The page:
Tennessee AG: 48-hour abortion waiting period will stand, chance to request SCOTUS review has passed

"The legal battle is over."
Herbert Slatery
Posted at 11:46 AM, Nov 12, 2021
and last updated 2021-11-12 12:57:41-05

NASHVILLE, Tenn. (WTVF/AP) — Tennessee Attorney General Herbert H. Slatery has announced that the state's 48-hour waiting period for abortions will stand and “all legal challengers [are] exhausted.”

Slatery said via a release Friday that the opportunity for opponents to seek further review from the U.S. Supreme Court had expired — meaning the U.S. Court of Appeals for the Sixth Circuit’s ruling will stand.

"The legal battle is over," said the Tennessee AG's Office.

Back in August, a federal appeals court upheld the abortion waiting period, arguing that opponents had failed to identify instances where a woman had been significantly burdened by the requirement.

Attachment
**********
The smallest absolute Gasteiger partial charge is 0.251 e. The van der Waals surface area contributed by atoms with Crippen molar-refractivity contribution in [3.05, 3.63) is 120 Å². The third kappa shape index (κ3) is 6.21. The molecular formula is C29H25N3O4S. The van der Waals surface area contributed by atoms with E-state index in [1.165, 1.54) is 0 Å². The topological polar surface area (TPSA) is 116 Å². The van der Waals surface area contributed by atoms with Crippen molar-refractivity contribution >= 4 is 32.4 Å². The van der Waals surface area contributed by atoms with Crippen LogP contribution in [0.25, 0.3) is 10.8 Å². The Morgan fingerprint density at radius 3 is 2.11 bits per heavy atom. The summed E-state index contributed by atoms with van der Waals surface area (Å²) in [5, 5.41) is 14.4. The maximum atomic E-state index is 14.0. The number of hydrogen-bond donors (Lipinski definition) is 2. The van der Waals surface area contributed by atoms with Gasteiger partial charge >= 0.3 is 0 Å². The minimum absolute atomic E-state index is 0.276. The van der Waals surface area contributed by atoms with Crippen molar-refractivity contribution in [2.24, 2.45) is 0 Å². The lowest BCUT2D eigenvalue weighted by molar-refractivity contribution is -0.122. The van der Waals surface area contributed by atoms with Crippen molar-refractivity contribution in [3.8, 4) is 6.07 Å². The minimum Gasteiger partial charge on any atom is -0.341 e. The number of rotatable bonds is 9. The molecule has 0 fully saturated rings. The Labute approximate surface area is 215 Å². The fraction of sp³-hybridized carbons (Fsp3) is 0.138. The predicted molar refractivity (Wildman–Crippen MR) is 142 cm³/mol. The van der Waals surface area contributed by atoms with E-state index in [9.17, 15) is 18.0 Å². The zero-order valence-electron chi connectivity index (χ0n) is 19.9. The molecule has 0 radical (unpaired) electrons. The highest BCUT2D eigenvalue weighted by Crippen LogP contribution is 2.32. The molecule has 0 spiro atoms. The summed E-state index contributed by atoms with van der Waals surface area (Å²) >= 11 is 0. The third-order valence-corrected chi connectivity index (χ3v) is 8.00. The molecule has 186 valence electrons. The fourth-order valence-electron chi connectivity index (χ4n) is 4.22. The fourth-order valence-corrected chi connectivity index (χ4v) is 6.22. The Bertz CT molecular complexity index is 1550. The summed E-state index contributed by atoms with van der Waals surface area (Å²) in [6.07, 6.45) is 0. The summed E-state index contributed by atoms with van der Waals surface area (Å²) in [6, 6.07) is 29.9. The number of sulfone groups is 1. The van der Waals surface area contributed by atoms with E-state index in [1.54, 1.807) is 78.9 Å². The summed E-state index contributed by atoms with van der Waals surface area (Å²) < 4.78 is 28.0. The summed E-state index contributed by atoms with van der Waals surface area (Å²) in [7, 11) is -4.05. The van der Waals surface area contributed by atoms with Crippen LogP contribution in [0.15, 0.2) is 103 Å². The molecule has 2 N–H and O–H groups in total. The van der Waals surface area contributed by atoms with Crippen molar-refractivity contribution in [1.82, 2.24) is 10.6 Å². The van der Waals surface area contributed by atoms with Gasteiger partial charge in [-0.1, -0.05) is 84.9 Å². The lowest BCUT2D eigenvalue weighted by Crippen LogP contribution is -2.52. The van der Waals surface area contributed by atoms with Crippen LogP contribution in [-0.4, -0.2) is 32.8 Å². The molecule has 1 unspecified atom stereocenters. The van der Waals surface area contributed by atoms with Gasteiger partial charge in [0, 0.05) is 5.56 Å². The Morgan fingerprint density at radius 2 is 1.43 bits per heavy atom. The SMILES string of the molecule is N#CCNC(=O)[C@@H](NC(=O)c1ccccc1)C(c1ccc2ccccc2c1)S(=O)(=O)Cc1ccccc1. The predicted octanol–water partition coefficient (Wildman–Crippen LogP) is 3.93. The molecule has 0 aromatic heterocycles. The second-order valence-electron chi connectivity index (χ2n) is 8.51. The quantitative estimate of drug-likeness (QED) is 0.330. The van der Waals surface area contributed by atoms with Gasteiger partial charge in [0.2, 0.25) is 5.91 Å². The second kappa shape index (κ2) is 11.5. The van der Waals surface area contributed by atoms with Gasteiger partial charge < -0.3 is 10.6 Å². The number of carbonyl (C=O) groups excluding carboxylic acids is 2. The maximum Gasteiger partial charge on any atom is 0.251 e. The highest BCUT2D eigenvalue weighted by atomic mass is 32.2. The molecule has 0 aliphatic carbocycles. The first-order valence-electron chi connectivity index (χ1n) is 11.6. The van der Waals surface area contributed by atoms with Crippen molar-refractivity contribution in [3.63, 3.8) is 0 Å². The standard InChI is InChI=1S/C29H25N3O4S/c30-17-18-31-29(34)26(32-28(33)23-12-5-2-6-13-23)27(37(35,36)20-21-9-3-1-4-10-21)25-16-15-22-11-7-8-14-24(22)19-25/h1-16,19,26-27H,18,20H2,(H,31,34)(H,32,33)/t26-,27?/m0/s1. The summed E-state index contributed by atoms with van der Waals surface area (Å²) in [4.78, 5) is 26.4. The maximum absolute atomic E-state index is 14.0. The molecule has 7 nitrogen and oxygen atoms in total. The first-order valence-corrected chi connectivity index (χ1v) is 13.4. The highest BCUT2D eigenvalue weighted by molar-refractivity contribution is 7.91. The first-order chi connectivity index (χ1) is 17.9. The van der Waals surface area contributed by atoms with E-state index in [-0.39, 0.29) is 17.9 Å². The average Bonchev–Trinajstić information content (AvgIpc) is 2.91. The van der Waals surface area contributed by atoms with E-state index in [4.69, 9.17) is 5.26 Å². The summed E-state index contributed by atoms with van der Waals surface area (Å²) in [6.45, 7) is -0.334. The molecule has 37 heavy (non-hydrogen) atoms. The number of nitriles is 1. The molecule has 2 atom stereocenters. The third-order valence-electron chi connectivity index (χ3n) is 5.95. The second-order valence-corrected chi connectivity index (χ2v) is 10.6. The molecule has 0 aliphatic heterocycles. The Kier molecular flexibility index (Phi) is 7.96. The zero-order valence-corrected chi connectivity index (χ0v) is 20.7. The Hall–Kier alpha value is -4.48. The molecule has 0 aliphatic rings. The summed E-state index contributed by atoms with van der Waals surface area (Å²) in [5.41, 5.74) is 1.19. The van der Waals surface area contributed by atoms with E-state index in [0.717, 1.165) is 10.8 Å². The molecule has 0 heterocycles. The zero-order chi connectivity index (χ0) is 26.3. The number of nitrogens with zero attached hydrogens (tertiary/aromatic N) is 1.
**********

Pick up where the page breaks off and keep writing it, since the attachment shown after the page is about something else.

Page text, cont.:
That decision came after a lower federal court last year struck down the 2015 law that requires those seeking an abortion to make two trips to a clinic — first for mandatory counseling and then for the abortion at least 48 hours later.

However, the 6th U.S. Circuit Court of Appeals disagreed and instead sided with the state’s attorneys, who argued that the law could be struck down only if it prevented a large percentage of women from obtaining abortions altogether.

“This law was on the books for five years before the district court enjoined it. The Sixth Circuit took the unusual step of having the full court review the district court decision and that of its own panel. We are grateful that the Court recognized the validity of a law passed by the people’s representatives and did not substitute its own judgment for the policy decision made by the legislature and the Governor,” Slatery said in a release.

More than 20 states require patients to wait a specified amount of time — typically 24 hours — between counseling and the abortion procedure, according to the Guttmacher Institute, a research organization that supports reproductive rights.

Many Republican-led states, including Tennessee, have increasingly enacted anti-abortion laws in the hope that the conservative-leaning U.S. Supreme Court will eventually end the constitutional right to abortion protected under the 1973 Roe v. Wade landmark ruling.